How that Oracle and Pillar earn-out really works
Losses need reversing
Comment Pillar investors will only receive cash from Oracle for the Pillar acquisition if Pillar revenues in 2014 exceed net losses from 2011 to 2014.
The acquisition is structured so Oracle boss Larry Ellison's half billion dollar loan to Pillar is turned into preferred stock with other investors holding common stock. Larry gets 1.5 per cent dividend interest a year on his preferred stock. He will also own directly and indirectly 55 per cent of the fully diluted common stock.
Investors will receive a cash payment on or before November 30, 2014, if Pillar revenues perform in a particular way during a three-year earn-out period before that.
This period runs from the acquisition close to the end of July 2014. The investors will receive cash if Pillar's Axiom product-related net revenues in the third and final year of the earn-out period exceed Pillar's net losses, if any, in the full three-year earn-out period. Any cash payment will be three times the difference between these two numbers.
Specifically the earn-out will only be paid to Larry, his affiliates and, if applicable, to the other Pillar Data stockholders and option holders if the net revenues during year three of the earn-out period exceed the net losses, if any, during the entire earn-out period.
If Pillar earns $200m net in the last four quarters of the earn-out period and its net losses in the 3-year earn-out period are $100m then Larry and the other investors get 3 X ($200m - $100m) = $300m.
Larry gets paid first too, since he owns preferred stock.
Pillar needs a turnaround
Oracle is not formally bound to pay the Pillar investors anything. Pillar CEO Mike Workman – we assume he is an investor – and others will only get cash if they manage things, bearing in mind that "the operation and management of the Pillar Data business during the Earn-Out Period will be in the sole and absolute discretion of Oracle" – so that Pillar earn-out year-three net revenues are greater than the net losses in all three years of the earn-out period.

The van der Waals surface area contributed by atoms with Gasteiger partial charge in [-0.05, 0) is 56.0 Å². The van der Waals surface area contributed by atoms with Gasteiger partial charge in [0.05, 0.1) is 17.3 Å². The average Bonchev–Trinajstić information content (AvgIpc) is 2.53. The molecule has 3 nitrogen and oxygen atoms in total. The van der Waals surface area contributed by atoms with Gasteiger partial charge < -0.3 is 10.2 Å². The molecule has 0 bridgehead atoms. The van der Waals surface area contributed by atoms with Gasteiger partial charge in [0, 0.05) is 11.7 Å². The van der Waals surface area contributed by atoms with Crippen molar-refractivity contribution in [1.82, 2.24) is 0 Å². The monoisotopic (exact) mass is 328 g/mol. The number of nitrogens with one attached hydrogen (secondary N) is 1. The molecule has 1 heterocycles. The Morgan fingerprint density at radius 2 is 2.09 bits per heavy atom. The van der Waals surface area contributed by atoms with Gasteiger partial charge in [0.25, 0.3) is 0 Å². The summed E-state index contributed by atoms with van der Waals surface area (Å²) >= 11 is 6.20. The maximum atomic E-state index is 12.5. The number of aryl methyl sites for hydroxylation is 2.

Pillar CEO Mike Workman
The Pillar business unit management, in effect Pillar's current executive management, has to turn the company around. It has two years to get the product line into a position where it can sell the hell out of it the following year and earn big bucks.
There's a balance to be struck between the costs of developing, improving and extending the Axiom product line and the sales revenues from doing so. Just throwing money at Axiom research and development won't cut it.
Oracle itself is not duty-bound to pay anything to Pillar stock holders; everything depends on Pillar's executive management, now reporting, we assume, to Oracle EVP John Fowler, taking advantage of Oracle's resources and channels to fashion HP EVA, NetApp FAS, Dell Compellent and EMC VNX-beating product.
Can they do this against a background of Pillar not yet being profitable because not enough customers have bought Axiom systems? Will PIllar's executive management stick around for the three years needed to turn Pillar around, or, putting it another way, complete the start-up work and get PIllar standing on its own and profitable feet.